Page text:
Despite a large budget deficit and pressure on the currency, Sisi has gone on a military spending spree, buying French weapons, including combat jets and helicopter carriers. Cairo has also signed a $3.5 billion arms deal with Moscow, to the consternation of the West.
These billions could have been spent on health, education or developing infrastructure in the countryside where barefoot children still play in dirt roads, Sisi’s critics say.
Like past Egyptian presidents, Sisi has presented himself as an indispensable leader in the Arab world, pushing the idea of a united regional force to combat Islamic State militants. Yet hundreds of Egyptian soldiers have died fighting Islamist insurgents in North Sinai since Mursi’s downfall.
On paper, the new parliament to be elected in two rounds beginning on Oct. 18 will be powerful. It could, for instance, block Sisi’s decision to support Saudi Arabia in its war against Iranian-backed rebels in Yemen, reject his choice of prime minister or even impeach the president himself.
But without candidates from the Brotherhood or the youth activists who were at the forefront of the 2011 uprising, parliament is likely to be stacked with members of the political elite who broadly support Sisi.
Speculation is rife that the constitution, passed by a referendum after Mursi’s removal, may be amended.
Khaled Dawoud, a government critic who recently resigned as spokesman of the Destour Party, said Sisi’s supporters may want to change a clause limiting the president to two, four-year terms, rather than curb parliament’s powers.
“Is it about the powers or is it about his terms?” he said. “That’s my main suspicion because I can’t expect the next parliament will cause any problem whatsoever for the president.”
Egyptians may have their reservations but, with local rights groups estimating 40,000 political prisoners are behind bars, taking to the streets again could be risky.
Egypt has avoided the chaos engulfing Libya, Syria and Iraq, meaning the West is more likely to ignore any criticism that the elections are cosmetic. Sisi is also unlikely to be threatened internally as long as he does not antagonise the still powerful generals.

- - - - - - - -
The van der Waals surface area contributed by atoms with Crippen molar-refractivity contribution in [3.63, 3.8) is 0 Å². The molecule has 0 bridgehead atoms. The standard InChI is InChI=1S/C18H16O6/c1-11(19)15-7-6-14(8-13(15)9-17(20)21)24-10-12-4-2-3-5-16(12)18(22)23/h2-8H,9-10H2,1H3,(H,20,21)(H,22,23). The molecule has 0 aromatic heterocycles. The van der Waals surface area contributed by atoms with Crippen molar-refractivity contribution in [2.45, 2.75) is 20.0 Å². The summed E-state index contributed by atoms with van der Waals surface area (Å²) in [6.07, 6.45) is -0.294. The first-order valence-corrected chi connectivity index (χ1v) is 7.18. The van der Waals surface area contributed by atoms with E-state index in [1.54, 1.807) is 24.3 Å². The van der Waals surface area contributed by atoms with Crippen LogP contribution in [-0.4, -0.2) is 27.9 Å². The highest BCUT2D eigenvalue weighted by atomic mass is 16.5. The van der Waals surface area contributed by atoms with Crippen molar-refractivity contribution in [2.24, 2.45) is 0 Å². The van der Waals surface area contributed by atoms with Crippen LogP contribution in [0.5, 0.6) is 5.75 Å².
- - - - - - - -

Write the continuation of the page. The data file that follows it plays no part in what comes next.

A debate among villagers on the outskirts of the southern city of Minya illustrates how Egyptians appear to accept Sisi’s rule.
Sipping tea one recent warm, still night, local men waited for an election candidate to arrive in the village and talk turned to the turbulent past few years.
“Under Mursi, there was no electricity. Try and find petrol for your car here in Minya. There was no security, you were too scared to walk in the street after dark. Sisi is bringing security back,” said one young man, a recent graduate.
Another man in a long green galabiya interjected, speaking softly, “do you bring back security by putting all your opponents in jail?”
Sitting next to him, a man in a suit said Mubarak had brought some benefits. “Sisi has shown us only the stick so far, but it was needed,” he said.
On one thing the villagers agreed: Sisi wouldn’t be satisfied with just two terms. “This is Egypt,” said the man in the suit, his youthful features breaking out into a grin. “That doesn’t happen here.”
Additional reporting by Lin Noueihed in Minya and Eric Knecht; editing by David Stamp